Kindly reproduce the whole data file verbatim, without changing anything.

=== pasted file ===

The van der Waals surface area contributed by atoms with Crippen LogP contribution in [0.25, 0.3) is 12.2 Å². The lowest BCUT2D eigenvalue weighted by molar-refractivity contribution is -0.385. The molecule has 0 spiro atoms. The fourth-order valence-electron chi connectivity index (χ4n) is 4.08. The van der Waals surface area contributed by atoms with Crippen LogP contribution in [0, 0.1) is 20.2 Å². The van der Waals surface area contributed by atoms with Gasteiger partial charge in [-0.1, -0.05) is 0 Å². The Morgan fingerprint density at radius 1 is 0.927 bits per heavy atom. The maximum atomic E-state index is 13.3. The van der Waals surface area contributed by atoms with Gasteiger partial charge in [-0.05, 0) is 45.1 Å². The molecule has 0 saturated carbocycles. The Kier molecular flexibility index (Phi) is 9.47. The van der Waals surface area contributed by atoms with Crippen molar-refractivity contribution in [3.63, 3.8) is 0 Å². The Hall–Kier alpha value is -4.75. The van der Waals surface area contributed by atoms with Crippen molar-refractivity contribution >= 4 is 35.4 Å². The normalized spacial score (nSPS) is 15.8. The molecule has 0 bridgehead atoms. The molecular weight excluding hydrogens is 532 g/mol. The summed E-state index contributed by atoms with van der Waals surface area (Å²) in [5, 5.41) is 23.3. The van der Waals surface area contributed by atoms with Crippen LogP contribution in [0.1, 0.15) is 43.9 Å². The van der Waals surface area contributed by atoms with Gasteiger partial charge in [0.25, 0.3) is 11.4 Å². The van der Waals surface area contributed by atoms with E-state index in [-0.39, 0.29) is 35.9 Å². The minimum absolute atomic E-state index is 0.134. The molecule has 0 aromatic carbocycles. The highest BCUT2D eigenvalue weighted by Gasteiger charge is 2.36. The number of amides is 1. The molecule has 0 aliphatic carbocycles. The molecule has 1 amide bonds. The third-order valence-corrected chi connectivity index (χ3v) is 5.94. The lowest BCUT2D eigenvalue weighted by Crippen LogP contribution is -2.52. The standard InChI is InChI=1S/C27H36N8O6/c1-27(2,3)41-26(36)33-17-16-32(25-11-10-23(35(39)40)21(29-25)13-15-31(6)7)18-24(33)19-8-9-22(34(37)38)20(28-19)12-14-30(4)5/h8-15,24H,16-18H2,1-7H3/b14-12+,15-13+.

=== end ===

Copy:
The van der Waals surface area contributed by atoms with Crippen LogP contribution in [0.25, 0.3) is 12.2 Å². The lowest BCUT2D eigenvalue weighted by molar-refractivity contribution is -0.385. The molecule has 0 spiro atoms. The fourth-order valence-electron chi connectivity index (χ4n) is 4.08. The van der Waals surface area contributed by atoms with Crippen LogP contribution in [0, 0.1) is 20.2 Å². The van der Waals surface area contributed by atoms with Gasteiger partial charge in [-0.1, -0.05) is 0 Å². The Morgan fingerprint density at radius 1 is 0.927 bits per heavy atom. The maximum atomic E-state index is 13.3. The van der Waals surface area contributed by atoms with Gasteiger partial charge in [-0.05, 0) is 45.1 Å². The molecule has 0 saturated carbocycles. The Kier molecular flexibility index (Phi) is 9.47. The van der Waals surface area contributed by atoms with Crippen molar-refractivity contribution in [3.63, 3.8) is 0 Å². The Hall–Kier alpha value is -4.75. The van der Waals surface area contributed by atoms with Crippen molar-refractivity contribution >= 4 is 35.4 Å². The normalized spacial score (nSPS) is 15.8. The molecule has 0 bridgehead atoms. The molecular weight excluding hydrogens is 532 g/mol. The summed E-state index contributed by atoms with van der Waals surface area (Å²) in [5, 5.41) is 23.3. The van der Waals surface area contributed by atoms with Crippen LogP contribution in [0.1, 0.15) is 43.9 Å². The van der Waals surface area contributed by atoms with Gasteiger partial charge in [0.25, 0.3) is 11.4 Å². The van der Waals surface area contributed by atoms with E-state index in [-0.39, 0.29) is 35.9 Å². The minimum absolute atomic E-state index is 0.134. The molecule has 0 aromatic carbocycles. The highest BCUT2D eigenvalue weighted by Gasteiger charge is 2.36. The number of amides is 1. The molecule has 0 aliphatic carbocycles. The molecule has 1 amide bonds. The third-order valence-corrected chi connectivity index (χ3v) is 5.94. The lowest BCUT2D eigenvalue weighted by Crippen LogP contribution is -2.52. The standard InChI is InChI=1S/C27H36N8O6/c1-27(2,3)41-26(36)33-17-16-32(25-11-10-23(35(39)40)21(29-25)13-15-31(6)7)18-24(33)19-8-9-22(34(37)38)20(28-19)12-14-30(4)5/h8-15,24H,16-18H2,1-7H3/b14-12+,15-13+.